Thursday, April 5, 2012

Burger joint of the week: Doe's Eat Place

It must have been 20 years since I set foot in Doe’s Eat Place in Little Rock -- or close to it. I was a young ‘un, nearly 19, 10 feet tall and bulletproof and hanging with the young bloods that wanted to see the Guv’n’r go to Washington. I can recall sitting elbow to elbow with five or six other people, mostly in shirtsleeves, packed around a four-top table one evening. I was too young to drink but I was the only one not partaking of brew that night. I listened to stories told as I sucked down a Dr. Pepper and picked at the rather greasy-wet steak dropped in front of me. The one thing I really took away from that night was that if you ordered a salad there, you were a sissy.

I’ve dined in most all of the city’s establishments since then, excepting a few of the more uppity places, and I’ve made friends with folks who work at Doe’s and who frequent the place. Yet it did not occur to me recently that my burger trek should have me heading that general direction.

I went on a hot, sweltering March afternoon -- those words should NEVER be put together, but such are the weather patterns of late -- to feast upon a burger and enjoy some memories. I was stricken right away by how damn bright the place was. I guess not having entered during daylight hours, I had the preconception that it was one of those great back-lit night spots where rumors were started and beef was consumed. And that it may be.

Every wall is decked with memorabilia -- from Clintonesque things to general bits here and there about the food, a Reader’s Digest of grub lit to partake of if one is just a-standin’ around. I... was not. I found my table with its slightly torn plastic red and white checked tablecloth and sat my butt down. Eventually a waitress found me and asked what I wanted to drink.

Click to see a large menu
The menu for lunch at Doe’s is simple -- hamburger, cheeseburger, chili dog, catfish, ham & cheese sandwich, grilled cheese, broiled chicken breast sandwich, grilled turkey and swiss. The “world famous” hot tamales are $4.25 for three with chili, $7.25 with a salad and $6.75 with fries. And then there are the legendary steaks -- a 2-3lb. T-bone for $16.50 a pound, a 2 ½-3lb. Porterhouse for $19.50 a pound and a 3 ½-6lb. sirloin at $15.50 a pound. They’re served up with marinated salad, French fries and Texas toast. I can’t even comprehend eating that much meat in a sitting.

There’s also a hamburger steak, spaghetti and meatballs, spaghetti with chicken, a catfish platter and chicken pasta -- and, a surprise to me, a Garden Chicken Salad. Well, I guess you can order a salad at Doe’s. How about that.

But as I mentioned, I only had eyes for burgers, and I ordered my cheeseburger ($6.25 with fries) straight-up how they make it. Took about 10 minutes to get it, in which time I watched a fellow diner consume an abnormally fat packed ham and cheese sandwich and another pick at a salad while she talked to that dude. No one ordered a steak while I was there, but I did notice several chili-stained tamale plates.

While I was waiting, I had myself a fine selection of Arkansas appetizers to choose from. This is a joke, of course. For some reason -- and I have commented on this before -- the older eating establishments around these parts feel compelled to bring out a basket of crackers -- sometimes Saltines, sometimes club -- to sate your appetite while you wait for your food. It’s no different at Doe’s, except this time there was no butter or salsa offered. Which was fine. I wasn’t there for the crackers.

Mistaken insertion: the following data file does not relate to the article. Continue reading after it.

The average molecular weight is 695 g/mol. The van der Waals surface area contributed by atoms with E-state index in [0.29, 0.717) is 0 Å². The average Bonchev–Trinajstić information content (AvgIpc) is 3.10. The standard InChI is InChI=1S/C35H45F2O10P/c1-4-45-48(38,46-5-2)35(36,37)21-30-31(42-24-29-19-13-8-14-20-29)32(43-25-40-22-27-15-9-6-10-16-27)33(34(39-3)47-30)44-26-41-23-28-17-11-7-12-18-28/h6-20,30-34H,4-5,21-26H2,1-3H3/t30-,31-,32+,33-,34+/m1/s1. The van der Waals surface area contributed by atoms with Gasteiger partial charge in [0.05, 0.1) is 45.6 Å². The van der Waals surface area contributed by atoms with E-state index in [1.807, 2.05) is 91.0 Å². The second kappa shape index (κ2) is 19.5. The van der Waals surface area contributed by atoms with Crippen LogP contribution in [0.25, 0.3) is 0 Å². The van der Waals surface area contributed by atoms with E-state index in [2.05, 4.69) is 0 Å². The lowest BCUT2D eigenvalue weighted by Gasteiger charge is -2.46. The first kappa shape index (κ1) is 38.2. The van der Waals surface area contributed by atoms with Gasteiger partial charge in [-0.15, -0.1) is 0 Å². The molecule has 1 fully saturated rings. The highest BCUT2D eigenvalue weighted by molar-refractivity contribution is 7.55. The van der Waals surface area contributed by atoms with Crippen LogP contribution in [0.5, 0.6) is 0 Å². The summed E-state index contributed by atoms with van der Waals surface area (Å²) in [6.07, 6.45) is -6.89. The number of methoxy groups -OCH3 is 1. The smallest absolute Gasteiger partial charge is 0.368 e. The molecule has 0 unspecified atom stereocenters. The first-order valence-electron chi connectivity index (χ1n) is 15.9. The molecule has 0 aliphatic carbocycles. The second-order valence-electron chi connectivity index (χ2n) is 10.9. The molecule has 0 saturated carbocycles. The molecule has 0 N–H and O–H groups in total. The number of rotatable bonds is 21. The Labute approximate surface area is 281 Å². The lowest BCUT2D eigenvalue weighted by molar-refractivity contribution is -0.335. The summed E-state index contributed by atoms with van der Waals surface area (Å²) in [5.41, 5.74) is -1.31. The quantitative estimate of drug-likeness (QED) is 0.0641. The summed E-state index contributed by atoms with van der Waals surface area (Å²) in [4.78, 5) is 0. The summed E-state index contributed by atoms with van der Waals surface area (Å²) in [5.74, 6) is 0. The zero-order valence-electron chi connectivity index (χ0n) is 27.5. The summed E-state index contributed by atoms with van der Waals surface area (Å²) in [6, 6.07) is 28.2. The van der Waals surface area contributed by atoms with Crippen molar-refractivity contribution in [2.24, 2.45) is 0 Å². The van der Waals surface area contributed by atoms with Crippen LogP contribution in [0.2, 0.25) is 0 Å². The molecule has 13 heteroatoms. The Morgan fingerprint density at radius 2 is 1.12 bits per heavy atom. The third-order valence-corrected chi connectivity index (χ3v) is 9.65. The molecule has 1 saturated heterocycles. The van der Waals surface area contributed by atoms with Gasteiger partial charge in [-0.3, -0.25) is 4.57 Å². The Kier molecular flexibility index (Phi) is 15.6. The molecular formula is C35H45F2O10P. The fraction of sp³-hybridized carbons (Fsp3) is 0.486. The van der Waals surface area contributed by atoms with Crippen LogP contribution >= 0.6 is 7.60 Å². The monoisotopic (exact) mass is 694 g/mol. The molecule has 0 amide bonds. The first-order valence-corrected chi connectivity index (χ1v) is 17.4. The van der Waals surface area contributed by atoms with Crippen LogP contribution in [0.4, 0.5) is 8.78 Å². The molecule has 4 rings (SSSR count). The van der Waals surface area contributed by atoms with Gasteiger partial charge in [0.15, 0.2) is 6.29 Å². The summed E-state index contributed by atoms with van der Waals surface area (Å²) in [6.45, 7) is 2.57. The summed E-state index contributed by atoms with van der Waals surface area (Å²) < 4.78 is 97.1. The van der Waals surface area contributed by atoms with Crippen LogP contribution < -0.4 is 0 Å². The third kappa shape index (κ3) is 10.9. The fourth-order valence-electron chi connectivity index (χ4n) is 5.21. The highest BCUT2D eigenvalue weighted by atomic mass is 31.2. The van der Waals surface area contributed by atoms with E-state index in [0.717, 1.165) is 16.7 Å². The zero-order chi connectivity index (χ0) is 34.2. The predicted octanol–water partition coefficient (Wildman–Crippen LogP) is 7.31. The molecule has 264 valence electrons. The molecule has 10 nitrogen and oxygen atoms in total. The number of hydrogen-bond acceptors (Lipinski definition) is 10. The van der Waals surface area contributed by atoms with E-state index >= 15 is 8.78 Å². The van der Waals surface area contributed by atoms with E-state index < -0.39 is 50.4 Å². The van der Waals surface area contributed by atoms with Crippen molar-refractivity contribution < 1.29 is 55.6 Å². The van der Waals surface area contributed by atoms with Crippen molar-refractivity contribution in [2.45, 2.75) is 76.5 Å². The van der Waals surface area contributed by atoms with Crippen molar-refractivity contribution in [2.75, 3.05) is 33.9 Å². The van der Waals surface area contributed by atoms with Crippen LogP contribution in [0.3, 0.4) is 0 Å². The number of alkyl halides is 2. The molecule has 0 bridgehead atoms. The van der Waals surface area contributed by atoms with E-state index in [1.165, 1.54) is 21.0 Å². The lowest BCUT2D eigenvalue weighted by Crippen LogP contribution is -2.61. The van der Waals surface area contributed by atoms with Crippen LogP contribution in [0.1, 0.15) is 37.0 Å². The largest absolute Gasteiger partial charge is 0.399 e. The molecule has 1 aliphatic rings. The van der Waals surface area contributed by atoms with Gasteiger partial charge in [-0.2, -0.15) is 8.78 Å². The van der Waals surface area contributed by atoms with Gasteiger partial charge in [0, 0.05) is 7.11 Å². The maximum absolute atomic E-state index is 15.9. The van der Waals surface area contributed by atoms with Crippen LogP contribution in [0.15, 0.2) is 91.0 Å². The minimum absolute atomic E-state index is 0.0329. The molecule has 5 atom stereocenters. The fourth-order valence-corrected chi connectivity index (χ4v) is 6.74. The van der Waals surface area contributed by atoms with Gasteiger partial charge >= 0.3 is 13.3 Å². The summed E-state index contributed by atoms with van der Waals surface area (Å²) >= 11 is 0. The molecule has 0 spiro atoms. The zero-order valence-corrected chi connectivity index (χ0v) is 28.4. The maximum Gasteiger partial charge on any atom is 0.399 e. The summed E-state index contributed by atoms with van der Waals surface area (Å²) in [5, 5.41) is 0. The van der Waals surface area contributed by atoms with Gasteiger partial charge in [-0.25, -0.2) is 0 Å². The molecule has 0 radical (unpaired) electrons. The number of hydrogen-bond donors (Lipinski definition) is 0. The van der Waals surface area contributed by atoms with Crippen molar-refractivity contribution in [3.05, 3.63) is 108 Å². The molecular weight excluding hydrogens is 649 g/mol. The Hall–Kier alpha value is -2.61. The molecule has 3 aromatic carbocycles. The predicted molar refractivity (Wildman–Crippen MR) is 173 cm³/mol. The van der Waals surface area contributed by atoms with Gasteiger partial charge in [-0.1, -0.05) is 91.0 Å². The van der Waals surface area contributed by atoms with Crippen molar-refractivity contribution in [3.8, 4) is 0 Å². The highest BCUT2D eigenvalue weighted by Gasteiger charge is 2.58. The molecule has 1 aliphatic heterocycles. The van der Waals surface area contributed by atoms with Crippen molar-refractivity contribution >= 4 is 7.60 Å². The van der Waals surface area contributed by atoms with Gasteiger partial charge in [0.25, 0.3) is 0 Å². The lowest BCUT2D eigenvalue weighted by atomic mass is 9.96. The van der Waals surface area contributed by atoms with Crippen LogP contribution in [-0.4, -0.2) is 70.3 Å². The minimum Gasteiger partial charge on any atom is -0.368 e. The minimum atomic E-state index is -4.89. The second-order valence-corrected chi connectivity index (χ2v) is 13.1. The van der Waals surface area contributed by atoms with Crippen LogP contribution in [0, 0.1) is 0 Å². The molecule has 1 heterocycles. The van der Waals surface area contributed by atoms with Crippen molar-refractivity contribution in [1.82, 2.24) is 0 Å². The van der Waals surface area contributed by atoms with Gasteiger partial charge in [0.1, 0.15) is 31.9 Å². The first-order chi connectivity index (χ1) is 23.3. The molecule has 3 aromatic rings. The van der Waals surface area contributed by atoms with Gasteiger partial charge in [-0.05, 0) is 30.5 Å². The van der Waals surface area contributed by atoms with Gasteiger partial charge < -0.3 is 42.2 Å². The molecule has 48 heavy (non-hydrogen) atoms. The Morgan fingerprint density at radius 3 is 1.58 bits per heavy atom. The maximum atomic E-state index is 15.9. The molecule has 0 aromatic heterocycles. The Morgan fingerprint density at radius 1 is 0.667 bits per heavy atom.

I was there for the fine cheeseburger that was delivered to my table, a half pound of medium-well cooked beef on a white seedless untoasted bun, pasted to that top bun with a slice of American (not pasteurized-processed) cheese. The bun was chilly, the meat was hot and the big pile of iceberg lettuce on the bottom was cool and crispy and coated with the mayonnaise that also covered the bottom bun. A hearty slice of tomato and some somewhat thick ridgy dills accompanied. There was nary an onion slice to be found.

That, I assume, is because there are tidbits of onion in the meat, the only spicing I could determine in that nicely crusted beef patty. Nay, mayhaps there was just a slug of Worchestershire sauce in its inception, but the patty itself was devoid of all but the slightest enhancement with salt, pepper or spices. In fact, the high quality of the beef itself was the star, unencumbered by the fine quality American cheese that it carried. A fine burger, even if the bun did become smushy from its lack of toasting.

The fries bore their own need of mention -- firm, fresh-cut fries brought up to a defiant golden brown and enhanced with only a little table salt. They were nice and mushy in the center and firm on the outside, just a bit crispy, ketchup-soaking fries that were irresistable, a whole Idaho potato cut skin-on and, I am guessing, double-fried. I’d go back just for those fries.

So, the verdict? Good burger, good fries, and there’s a lot more light in the daytime than at night when you’re packed shoulder-to-shoulder with a bunch of twenty-somethings with big dreams. Though, for the true evaluation of that last bit, I need to make a night visit.

You’ll find Doe’s Eat Place down from City Hall and the police station in downtown Little Rock at 1023 West Markham. It’s open for lunch Monday through Friday and dinner Monday through Saturday. Check out the website or call (501) 376-1195.

Doe's Eat Place on Urbanspoon

1 comment:

  1. We have a Doe's Eat Place in Springfield, Mo......have yet to try their steaks but the burger I tried for lunch was delicious :).

    ReplyDelete

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